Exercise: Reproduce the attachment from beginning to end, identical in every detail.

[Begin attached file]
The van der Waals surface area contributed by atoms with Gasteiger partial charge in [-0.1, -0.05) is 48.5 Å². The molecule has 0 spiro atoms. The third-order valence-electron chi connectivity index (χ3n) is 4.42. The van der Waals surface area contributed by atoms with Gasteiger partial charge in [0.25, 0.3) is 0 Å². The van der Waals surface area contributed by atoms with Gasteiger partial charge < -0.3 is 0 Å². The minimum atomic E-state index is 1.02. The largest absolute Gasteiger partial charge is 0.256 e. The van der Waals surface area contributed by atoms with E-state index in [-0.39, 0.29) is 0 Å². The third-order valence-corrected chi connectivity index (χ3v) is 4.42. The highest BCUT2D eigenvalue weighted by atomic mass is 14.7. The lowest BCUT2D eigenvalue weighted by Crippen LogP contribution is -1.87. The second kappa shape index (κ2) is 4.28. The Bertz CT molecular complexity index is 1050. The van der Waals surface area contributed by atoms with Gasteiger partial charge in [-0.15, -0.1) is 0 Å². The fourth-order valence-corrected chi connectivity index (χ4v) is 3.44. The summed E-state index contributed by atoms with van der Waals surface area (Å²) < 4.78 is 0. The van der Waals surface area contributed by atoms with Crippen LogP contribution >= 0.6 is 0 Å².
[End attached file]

The van der Waals surface area contributed by atoms with Gasteiger partial charge in [-0.1, -0.05) is 48.5 Å². The molecule has 0 spiro atoms. The third-order valence-electron chi connectivity index (χ3n) is 4.42. The van der Waals surface area contributed by atoms with Gasteiger partial charge in [0.25, 0.3) is 0 Å². The van der Waals surface area contributed by atoms with Gasteiger partial charge < -0.3 is 0 Å². The minimum atomic E-state index is 1.02. The largest absolute Gasteiger partial charge is 0.256 e. The van der Waals surface area contributed by atoms with E-state index in [-0.39, 0.29) is 0 Å². The third-order valence-corrected chi connectivity index (χ3v) is 4.42. The highest BCUT2D eigenvalue weighted by atomic mass is 14.7. The lowest BCUT2D eigenvalue weighted by Crippen LogP contribution is -1.87. The second kappa shape index (κ2) is 4.28. The Bertz CT molecular complexity index is 1050. The van der Waals surface area contributed by atoms with Gasteiger partial charge in [-0.15, -0.1) is 0 Å². The fourth-order valence-corrected chi connectivity index (χ4v) is 3.44. The summed E-state index contributed by atoms with van der Waals surface area (Å²) < 4.78 is 0. The van der Waals surface area contributed by atoms with Crippen LogP contribution >= 0.6 is 0 Å².